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Saints who have had to live without the Eucharist

EUCHARIST
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These stories will put our momentary fast from the Body and Blood of Christ into perspective.

With dioceses around the world canceling public Masses for weeks to come, many Catholics are already feeling starved for the Eucharist. When the world is fighting a global pandemic, it seems that the Mass would be more necessary than ever. But while public Masses are canceled, the private ones continue and the body of Christ is able to receive the graces from those Masses, especially when we make a spiritual communion.

Still, how can we who depend on the Sacraments survive this crisis when divorced from holy Mass? Well, there are plenty of saints (and millions more Christians) who’ve had similar experiences, months and years of surviving without the Sacraments. Looking to them can strengthen us to persevere.

Though not canonized, thousands and thousands of Japanese Christians lived without priests for nearly 250 years. They baptized their children in secret, passing down the faith in whispered lessons, praying before images of the Madonna and Child that were disguised to look like Buddhist images. In 1858 Japan finally readmitted Christian missionaries, who found 10,000 hidden Christians waiting for them. Imagine being raised with the near certainty that you would never in your life attend Mass, knowing of the Eucharist only because your grandmother’s grandmother’s grandmother once went to Mass. It puts social distancing in perspective.

The saints of 19th-century Korea were in a similar situation. After the Gospel was first preached by Servant of God Yi Beok and his companions in 1784, the Church was run entirely by laypeople until 1795. At that point, Bl. James Zhou Wen-Mo arrived and discovered 4,000 Catholics, only one of whom had ever seen a priest. Wen-Mo served as the only priest in all of Korea for six years, until his martyrdom. For the next 36 years, there were again no Masses in Korea until a small group of French priests arrived in 1836—and were killed two years later.

St. Isaac Jogues (1607-1646) may have been prepared for torture and martyrdom when he traveled to North America to evangelize Native Americans. But as a priest, he wouldn’t have expected to be deprived of the Eucharist — until his hands were marred by his captors. At the time, a priest who was missing thumb or forefinger was unable to celebrate the Mass, so from the time of his injury until (having escaped his Mohawk captors) his return to France 17 months later, Fr. Jogues was unable to confess, to celebrate Mass, or even to attend Mass. He was given a special dispensation and permitted to celebrate Mass again, in spite of the state of his hands, and requested permission to return to America after his recovery. He was killed not long after his return, but his killer later repented and was baptized with the name “Isaac Jogues.”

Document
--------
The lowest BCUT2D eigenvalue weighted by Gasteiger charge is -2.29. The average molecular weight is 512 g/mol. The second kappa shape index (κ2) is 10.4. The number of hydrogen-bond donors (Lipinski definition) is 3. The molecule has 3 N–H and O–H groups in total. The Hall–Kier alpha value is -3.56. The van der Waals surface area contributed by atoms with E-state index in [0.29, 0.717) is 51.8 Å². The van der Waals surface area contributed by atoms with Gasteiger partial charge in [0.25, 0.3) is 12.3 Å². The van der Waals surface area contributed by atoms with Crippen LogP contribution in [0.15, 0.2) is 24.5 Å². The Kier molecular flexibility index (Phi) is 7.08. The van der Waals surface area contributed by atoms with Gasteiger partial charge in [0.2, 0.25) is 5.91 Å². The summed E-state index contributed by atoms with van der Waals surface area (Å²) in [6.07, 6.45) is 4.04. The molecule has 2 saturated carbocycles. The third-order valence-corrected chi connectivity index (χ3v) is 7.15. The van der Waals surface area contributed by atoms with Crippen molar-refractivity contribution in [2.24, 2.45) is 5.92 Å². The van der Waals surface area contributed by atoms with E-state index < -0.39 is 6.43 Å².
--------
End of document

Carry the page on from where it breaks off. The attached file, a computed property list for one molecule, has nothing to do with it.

Bl. Victoire Rasoamanarivo (1848-1894) was a Malagasy noblewoman and a convert to Catholicism. A leader in the Church in Madagascar, when the French were expelled from Madagascar in 1883, the departing priests left the care of the Church in her hands, along with Bl. Raphael Rafiringa, a Malagasy religious Brother. For nearly three years, Victoire and Raphael led the 21,000 lay Catholics in Madagascar, bringing them together each Sunday for communal prayer though there were no priests to celebrate Mass. Victoire explained, “I place before my mind the missionaries saying the Mass, and mentally attend all the Masses being said throughout the world.” Three years later, a vibrant community hungry for the Eucharist welcomed their priests back—all of them far more grateful for the Mass than they had been before their three years without it.

St. Mark Ji TianXiang (1834-1900) was an opium addict. Because his priest didn’t understand the nature of addiction, he told TianXiang that he couldn’t be absolved until he had beaten his addiction—which meant that he couldn’t receive communion either. For 30 years, TianXiang continued to practice the faith while being denied the Sacraments. He never did manage to get clean, but he died a martyr and has been canonized a saint not just for his martyrdom but for his decades of attempting to follow Jesus even in the absence of the Sacraments.

Bl. Laurentia Herasymiv (1911-1952), like countless other Catholics in Nazi concentration camps or Soviet gulags, spent the last months of her life without the Sacraments and in the near certainty that she would have no opportunity for viaticum or a final confession. Arrested for refusing to abandon the Ukrainian Greek Catholic Church for Orthodoxy, Sr. Laurentia and Bl. Olympia Bida were sent to Siberia, where both died as a result of all they’d suffered at the hands of the communists. As she lay dying, she begged for the Eucharist, calling out in her delirium, “Jesus, I do not want to die without you!” She died, as she had lived for two long years, without the Eucharist, and was fully united to Jesus.

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